The Friday List: Top 10 Cryptocurrency Regulatory Solutions
Today, I offer the “Friday List,” an occasional feature summarizing a topic significant to investment management professionals interested in regulatory issues. The Friday Lists are an expanded “Our Take” on a particular subject, offering my unique (and sometimes controversial) perspective on an industry topic.
Nothing is hotter in financial services than cryptocurrency. People are investing in it. People are using it. Congress is worried. Yet, the financial regulators continue to emphasize risk over regulation. Back in March, the SEC’s Division of Examinations issued a Risk Alert warning advisers and broker-dealers about the “unique risks” of crypto. In 2018, then Investment Management Director Dalia Blass asked sponsors to stop initiating registrations for crypto products because of outstanding regulatory questions. I understand that digital assets raise several regulatory issues. However, the SEC should seek to regulate cryptocurrency offerings rather than just offer warnings. The SEC is the best financial regulator in the world. Its entire reason for being is to review financial product innovations, assess them, and then regulate them to make them safe for investors. Crypto is a fact of modern financial life. If the SEC doesn’t step in, the market will continue to operate through unregulated, and perhaps shady, facilities, thereby increasing risk and ultimately harming the markets and investors.
The crypto market should welcome regulation into the mainstream. Only through regulation will the crypto market become more accepted, safe, and liquid. Regulation will open the door to more participants who could feel safe investing in crypto, rather than worrying about fraud or information imbalances. Stringent regulation is what allows investment products to succeed. For example, the mutual fund is the most regulated, and most successful, investment product in world history. People forget that mutual funds in the 1920s and 1930s had the same type of dodgy reputation as cryptocurrencies do today, but the Investment Company Act of 1940 brought mutual funds to Main Street.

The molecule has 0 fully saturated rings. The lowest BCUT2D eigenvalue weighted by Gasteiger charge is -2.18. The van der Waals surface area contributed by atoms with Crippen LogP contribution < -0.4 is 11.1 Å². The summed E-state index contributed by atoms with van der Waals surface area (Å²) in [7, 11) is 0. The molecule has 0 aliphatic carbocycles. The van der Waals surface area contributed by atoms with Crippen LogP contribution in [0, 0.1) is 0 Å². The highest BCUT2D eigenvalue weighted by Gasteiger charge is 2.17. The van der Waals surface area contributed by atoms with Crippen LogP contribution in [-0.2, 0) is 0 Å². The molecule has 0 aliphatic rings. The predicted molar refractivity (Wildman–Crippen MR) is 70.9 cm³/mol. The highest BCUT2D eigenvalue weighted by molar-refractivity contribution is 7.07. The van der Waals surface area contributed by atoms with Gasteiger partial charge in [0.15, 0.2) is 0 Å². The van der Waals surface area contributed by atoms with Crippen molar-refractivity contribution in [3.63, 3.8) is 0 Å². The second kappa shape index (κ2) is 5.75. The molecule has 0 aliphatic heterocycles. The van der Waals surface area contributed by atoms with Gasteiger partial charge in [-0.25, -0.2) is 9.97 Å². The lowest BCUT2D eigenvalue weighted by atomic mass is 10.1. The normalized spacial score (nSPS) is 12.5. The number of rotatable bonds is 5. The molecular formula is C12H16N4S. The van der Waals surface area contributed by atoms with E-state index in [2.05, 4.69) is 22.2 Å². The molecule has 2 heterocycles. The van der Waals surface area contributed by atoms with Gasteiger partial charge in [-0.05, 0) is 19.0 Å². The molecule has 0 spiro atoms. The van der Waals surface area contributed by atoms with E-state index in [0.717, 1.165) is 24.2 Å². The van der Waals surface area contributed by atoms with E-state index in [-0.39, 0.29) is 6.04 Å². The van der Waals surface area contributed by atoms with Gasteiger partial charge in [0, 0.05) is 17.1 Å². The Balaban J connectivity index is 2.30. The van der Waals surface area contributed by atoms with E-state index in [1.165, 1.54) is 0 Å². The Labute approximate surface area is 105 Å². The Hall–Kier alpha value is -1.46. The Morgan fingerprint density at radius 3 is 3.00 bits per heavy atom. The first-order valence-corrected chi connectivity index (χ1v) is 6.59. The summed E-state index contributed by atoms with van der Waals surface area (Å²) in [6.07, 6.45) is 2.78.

In today’s Friday List, I raise some of the oft-cited crypto concerns and offer possible solutions that the regulators could consider to make the cryptocurrency world safe for investing.
Top 10 Cryptocurrency Regulatory Solutions
- Money Laundering. The Treasury Department recently announced plans to require crypto exchanges to report transactions in excess of $10,000, similar to rules for cash transactions. FinCEN could step in and require the same types of Suspicious Activity Reporting currently required for securities transactions.
- Valuation: Several proposed funds have used various indexes, futures prices, or other proxies to value cryptocurrencies. Valuation is certainly more subjective than with exchange-traded equities, but the financial markets have a great deal of experience implementing valuation policies for Level III securities such as private funds or esoteric bonds.
- Liquidity and volatility: Isn’t this really a disclosure issue? Like any market, the cryptocurrency market could experience periods of more volatility and limited liquidity. For funds, perhaps the SEC could limit the percentage a fund could invest in cryptocurrency or only allow certain, more-widely accepted cryptos.
- Custody: The SEC has already greenlighted a pilot program to allow special purpose broker-dealers to maintain custody of digital asset securities. We’ll see whether these custodians experience the access, security, transfer, and operations concerns that naysayers envision.
- ETF Creation: Several funds have already set up facilities with authorized participants for unit creation. We’re just waiting for the SEC to approve the funds.
- Lack of regulation: We can start with U.S. regulation. If past is prologue, we can expect other developed markets to follow suit.
- Market manipulation: The SEC has adopted market manipulation, fraud rules, and disclosure for the securities markets. There is no reason why similar rules couldn’t apply to cryptocurrencies.
- Cybersecurity: The SEC, FINRA, and the banking regulators have all adopted cybersecurity regulations that include governance, incident response, remediation, and reporting. Similar rules could apply to distributed ledger systems.
- Disclosure: Several crypto funds have already shown how to disclose the risks inherent in crypto investing. If the SEC thinks that investors need more disclosure, they could certainly adopt more disclosure rules.
- Suitability: The concepts of suitability, fiduciary duty, and best interest should apply equally to cryptocurrencies as an asset class as they do recommendations to purchase exchange-traded securities.